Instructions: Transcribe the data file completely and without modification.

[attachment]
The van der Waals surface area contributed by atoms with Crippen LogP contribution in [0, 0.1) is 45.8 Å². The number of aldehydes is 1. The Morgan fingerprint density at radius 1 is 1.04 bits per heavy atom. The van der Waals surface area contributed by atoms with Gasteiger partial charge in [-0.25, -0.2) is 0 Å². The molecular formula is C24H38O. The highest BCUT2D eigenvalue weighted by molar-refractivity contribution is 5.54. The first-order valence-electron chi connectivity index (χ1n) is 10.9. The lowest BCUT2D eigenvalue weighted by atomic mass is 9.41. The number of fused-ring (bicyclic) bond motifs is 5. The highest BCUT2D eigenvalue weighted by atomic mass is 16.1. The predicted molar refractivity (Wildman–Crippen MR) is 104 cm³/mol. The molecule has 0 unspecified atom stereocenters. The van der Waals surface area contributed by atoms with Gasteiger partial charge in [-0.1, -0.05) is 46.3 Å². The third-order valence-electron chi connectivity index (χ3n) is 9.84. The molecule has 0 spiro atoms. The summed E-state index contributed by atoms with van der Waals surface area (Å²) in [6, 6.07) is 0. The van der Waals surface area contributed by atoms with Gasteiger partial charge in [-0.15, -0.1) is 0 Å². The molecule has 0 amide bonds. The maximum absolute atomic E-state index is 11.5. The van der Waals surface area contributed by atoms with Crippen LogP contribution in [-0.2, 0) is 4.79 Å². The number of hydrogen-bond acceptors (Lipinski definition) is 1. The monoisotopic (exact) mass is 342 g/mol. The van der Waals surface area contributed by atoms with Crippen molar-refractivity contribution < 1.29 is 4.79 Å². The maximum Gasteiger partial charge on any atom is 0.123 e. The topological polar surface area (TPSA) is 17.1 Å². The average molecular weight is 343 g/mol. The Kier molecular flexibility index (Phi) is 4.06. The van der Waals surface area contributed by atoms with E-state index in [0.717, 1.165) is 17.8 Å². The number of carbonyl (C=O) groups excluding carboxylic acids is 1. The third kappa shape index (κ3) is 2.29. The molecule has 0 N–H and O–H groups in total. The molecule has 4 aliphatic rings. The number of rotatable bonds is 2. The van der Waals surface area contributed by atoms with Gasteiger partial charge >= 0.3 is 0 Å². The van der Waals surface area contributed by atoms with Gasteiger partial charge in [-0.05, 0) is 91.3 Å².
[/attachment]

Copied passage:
The van der Waals surface area contributed by atoms with Crippen LogP contribution in [0, 0.1) is 45.8 Å². The number of aldehydes is 1. The Morgan fingerprint density at radius 1 is 1.04 bits per heavy atom. The van der Waals surface area contributed by atoms with Gasteiger partial charge in [-0.25, -0.2) is 0 Å². The molecular formula is C24H38O. The highest BCUT2D eigenvalue weighted by molar-refractivity contribution is 5.54. The first-order valence-electron chi connectivity index (χ1n) is 10.9. The lowest BCUT2D eigenvalue weighted by atomic mass is 9.41. The number of fused-ring (bicyclic) bond motifs is 5. The highest BCUT2D eigenvalue weighted by atomic mass is 16.1. The predicted molar refractivity (Wildman–Crippen MR) is 104 cm³/mol. The molecule has 0 unspecified atom stereocenters. The van der Waals surface area contributed by atoms with Gasteiger partial charge in [-0.1, -0.05) is 46.3 Å². The third-order valence-electron chi connectivity index (χ3n) is 9.84. The molecule has 0 spiro atoms. The summed E-state index contributed by atoms with van der Waals surface area (Å²) in [6, 6.07) is 0. The van der Waals surface area contributed by atoms with Gasteiger partial charge in [-0.15, -0.1) is 0 Å². The molecule has 0 amide bonds. The maximum absolute atomic E-state index is 11.5. The van der Waals surface area contributed by atoms with Crippen LogP contribution in [-0.2, 0) is 4.79 Å². The number of hydrogen-bond acceptors (Lipinski definition) is 1. The monoisotopic (exact) mass is 342 g/mol. The van der Waals surface area contributed by atoms with Crippen molar-refractivity contribution < 1.29 is 4.79 Å². The maximum Gasteiger partial charge on any atom is 0.123 e. The topological polar surface area (TPSA) is 17.1 Å². The average molecular weight is 343 g/mol. The Kier molecular flexibility index (Phi) is 4.06. The van der Waals surface area contributed by atoms with E-state index in [0.717, 1.165) is 17.8 Å². The number of carbonyl (C=O) groups excluding carboxylic acids is 1. The third kappa shape index (κ3) is 2.29. The molecule has 0 N–H and O–H groups in total. The molecule has 4 aliphatic rings. The number of rotatable bonds is 2. The van der Waals surface area contributed by atoms with Gasteiger partial charge >= 0.3 is 0 Å². The van der Waals surface area contributed by atoms with Gasteiger partial charge in [-0.05, 0) is 91.3 Å².